At the start of 2020, a number of my clients were in the throes of making arrangements for the forthcoming changes to the IR35 rules, which extend the off payroll working rules to the private sector. You will recall that those new rules were intended to take effect in April 2020, but have since been put back to April 2021, a mere 3 months from now, because of COVID-19.
Essentially, the purpose of IR35 is to target individuals who work via their own limited companies, while still performing the same work under the same conditions as normal employees. In other words, ensuring that someone working in exactly the same way as a traditional employee, not a truly ‘self-employed’ person, albeit providing their services through an intermediary (usually a personal service company (PSC)), could be caught by the IR35 rules.
To comply with IR35, the contractor needs to ensure that both the wording of the relevant contract, as well as the assignment that is undertaken, demonstrate that the contractor is genuinely ‘in business on his/her own account’, not merely a ‘disguised employee’ (a term used by HMRC).
Until now, in the private sector, it was that intermediary’s responsibility to determine the tax position for the relevant individual. From 6 April, the burden for making that assessment will shift to the end user. Indeed, it will be responsible for making a ‘status determination statement’.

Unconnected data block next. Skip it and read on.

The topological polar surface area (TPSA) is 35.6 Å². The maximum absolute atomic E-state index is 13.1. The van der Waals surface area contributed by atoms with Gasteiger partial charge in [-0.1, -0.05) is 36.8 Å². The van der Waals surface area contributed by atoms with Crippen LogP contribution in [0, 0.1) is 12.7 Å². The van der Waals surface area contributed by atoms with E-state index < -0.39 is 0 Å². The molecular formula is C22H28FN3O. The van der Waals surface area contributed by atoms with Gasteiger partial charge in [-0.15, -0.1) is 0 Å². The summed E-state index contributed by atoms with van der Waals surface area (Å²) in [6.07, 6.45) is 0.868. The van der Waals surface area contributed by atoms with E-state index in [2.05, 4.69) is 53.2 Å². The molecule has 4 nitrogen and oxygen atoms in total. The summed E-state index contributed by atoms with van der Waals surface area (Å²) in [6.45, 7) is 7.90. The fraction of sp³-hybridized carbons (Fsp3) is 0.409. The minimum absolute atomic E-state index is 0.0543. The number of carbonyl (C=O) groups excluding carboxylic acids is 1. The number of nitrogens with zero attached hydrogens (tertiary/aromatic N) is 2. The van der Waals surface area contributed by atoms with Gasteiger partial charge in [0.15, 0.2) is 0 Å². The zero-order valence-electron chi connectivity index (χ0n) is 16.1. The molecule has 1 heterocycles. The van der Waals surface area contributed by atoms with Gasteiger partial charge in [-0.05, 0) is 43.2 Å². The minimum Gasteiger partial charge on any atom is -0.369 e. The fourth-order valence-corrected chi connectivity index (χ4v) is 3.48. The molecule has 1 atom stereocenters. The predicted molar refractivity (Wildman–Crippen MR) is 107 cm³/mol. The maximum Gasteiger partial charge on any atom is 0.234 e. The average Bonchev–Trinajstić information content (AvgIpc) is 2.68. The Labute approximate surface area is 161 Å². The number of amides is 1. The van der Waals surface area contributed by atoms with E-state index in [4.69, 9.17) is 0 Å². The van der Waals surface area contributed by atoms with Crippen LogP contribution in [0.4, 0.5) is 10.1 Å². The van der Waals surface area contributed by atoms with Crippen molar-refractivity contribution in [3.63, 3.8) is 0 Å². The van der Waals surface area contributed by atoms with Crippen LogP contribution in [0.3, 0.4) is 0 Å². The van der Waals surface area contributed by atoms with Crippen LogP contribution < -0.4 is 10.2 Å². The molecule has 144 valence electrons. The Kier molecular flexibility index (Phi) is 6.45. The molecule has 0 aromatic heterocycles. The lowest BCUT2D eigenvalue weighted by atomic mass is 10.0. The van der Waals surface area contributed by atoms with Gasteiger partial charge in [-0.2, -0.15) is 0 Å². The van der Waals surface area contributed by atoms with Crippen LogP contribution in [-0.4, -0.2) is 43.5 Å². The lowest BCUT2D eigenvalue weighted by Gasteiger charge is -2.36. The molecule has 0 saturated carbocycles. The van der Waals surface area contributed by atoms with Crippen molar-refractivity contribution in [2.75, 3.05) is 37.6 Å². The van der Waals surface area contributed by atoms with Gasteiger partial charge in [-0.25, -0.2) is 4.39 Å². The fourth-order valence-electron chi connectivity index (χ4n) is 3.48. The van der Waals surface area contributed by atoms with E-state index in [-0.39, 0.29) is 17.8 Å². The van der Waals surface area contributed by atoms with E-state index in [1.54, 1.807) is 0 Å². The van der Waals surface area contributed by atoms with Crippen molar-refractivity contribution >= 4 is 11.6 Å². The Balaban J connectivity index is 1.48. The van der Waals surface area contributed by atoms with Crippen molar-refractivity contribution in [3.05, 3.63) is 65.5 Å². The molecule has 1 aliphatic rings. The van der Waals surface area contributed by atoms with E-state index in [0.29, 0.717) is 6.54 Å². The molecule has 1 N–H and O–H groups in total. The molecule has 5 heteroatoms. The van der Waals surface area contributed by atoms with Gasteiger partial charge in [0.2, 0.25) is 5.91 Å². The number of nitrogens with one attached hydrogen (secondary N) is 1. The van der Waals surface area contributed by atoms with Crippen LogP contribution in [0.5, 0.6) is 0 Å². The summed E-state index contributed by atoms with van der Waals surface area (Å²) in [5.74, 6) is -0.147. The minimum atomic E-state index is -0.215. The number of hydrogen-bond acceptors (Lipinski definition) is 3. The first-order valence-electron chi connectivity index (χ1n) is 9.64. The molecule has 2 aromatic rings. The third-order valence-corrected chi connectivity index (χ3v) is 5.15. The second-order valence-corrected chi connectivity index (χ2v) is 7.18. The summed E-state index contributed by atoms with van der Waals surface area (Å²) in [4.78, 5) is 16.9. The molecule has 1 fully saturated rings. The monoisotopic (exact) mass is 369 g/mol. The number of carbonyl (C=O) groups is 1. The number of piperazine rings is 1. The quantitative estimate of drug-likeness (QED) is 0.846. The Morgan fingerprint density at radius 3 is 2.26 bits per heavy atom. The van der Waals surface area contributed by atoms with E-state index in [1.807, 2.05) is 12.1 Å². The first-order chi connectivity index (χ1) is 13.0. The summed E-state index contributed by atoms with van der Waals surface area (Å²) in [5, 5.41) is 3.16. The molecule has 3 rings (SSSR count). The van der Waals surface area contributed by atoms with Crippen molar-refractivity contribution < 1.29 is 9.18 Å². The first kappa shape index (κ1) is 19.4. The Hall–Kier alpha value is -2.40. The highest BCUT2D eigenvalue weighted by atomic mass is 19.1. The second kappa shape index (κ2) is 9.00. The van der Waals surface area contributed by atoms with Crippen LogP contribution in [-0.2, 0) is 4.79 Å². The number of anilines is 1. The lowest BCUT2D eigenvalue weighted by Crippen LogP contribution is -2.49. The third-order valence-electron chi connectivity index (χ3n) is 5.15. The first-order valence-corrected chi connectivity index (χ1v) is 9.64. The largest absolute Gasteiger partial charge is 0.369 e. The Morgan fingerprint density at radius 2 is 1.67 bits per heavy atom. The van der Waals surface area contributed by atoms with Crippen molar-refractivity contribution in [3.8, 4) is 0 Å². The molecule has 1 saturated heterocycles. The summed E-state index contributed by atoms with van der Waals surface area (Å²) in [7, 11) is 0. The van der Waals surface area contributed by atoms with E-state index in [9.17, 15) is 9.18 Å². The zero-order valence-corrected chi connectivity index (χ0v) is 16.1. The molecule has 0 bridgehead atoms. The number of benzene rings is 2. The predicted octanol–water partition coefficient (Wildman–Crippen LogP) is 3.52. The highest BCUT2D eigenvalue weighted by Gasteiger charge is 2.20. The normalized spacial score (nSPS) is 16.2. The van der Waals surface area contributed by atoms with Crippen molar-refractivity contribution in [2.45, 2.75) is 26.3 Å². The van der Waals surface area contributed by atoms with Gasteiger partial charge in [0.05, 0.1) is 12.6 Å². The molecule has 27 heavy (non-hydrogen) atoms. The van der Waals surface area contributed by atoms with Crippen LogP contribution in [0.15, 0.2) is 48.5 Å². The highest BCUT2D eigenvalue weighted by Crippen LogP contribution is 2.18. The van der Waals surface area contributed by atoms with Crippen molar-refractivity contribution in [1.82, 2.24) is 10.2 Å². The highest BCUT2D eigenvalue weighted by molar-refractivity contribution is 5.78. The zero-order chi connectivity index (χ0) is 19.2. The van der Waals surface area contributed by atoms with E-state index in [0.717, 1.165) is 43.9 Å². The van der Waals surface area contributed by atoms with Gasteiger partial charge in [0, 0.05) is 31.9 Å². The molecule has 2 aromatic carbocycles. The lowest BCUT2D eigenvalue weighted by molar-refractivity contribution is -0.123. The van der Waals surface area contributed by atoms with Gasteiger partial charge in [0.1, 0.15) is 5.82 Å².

Much confusion has surrounded the definition of what constitutes an “intermediary” in relation to IR35. Currently, HMRC defines an intermediary as “any person who makes arrangements for an individual to work for a third party or pay for work done by a third party”. Now it seems HMRC has acknowledged that clarification is needed, with a technical change promised in the next Finance Bill.
An announcement in November stated that the amendment will “correct an unintended widening of the definition of an intermediary, which went beyond the intended scope of policy”, which has been taken to mean that umbrella companies will not be considered an intermediary.
The status of umbrella companies has been somewhat of a grey area, with many interpreting that they can in fact be classed as intermediaries for the purposes of IR35.
The change will be effective from 6 April 2021 for engagements where an intermediary is a company. It is likely to reassure contract professionals that working with a compliant umbrella company will be a safe alternative to operating as a limited company.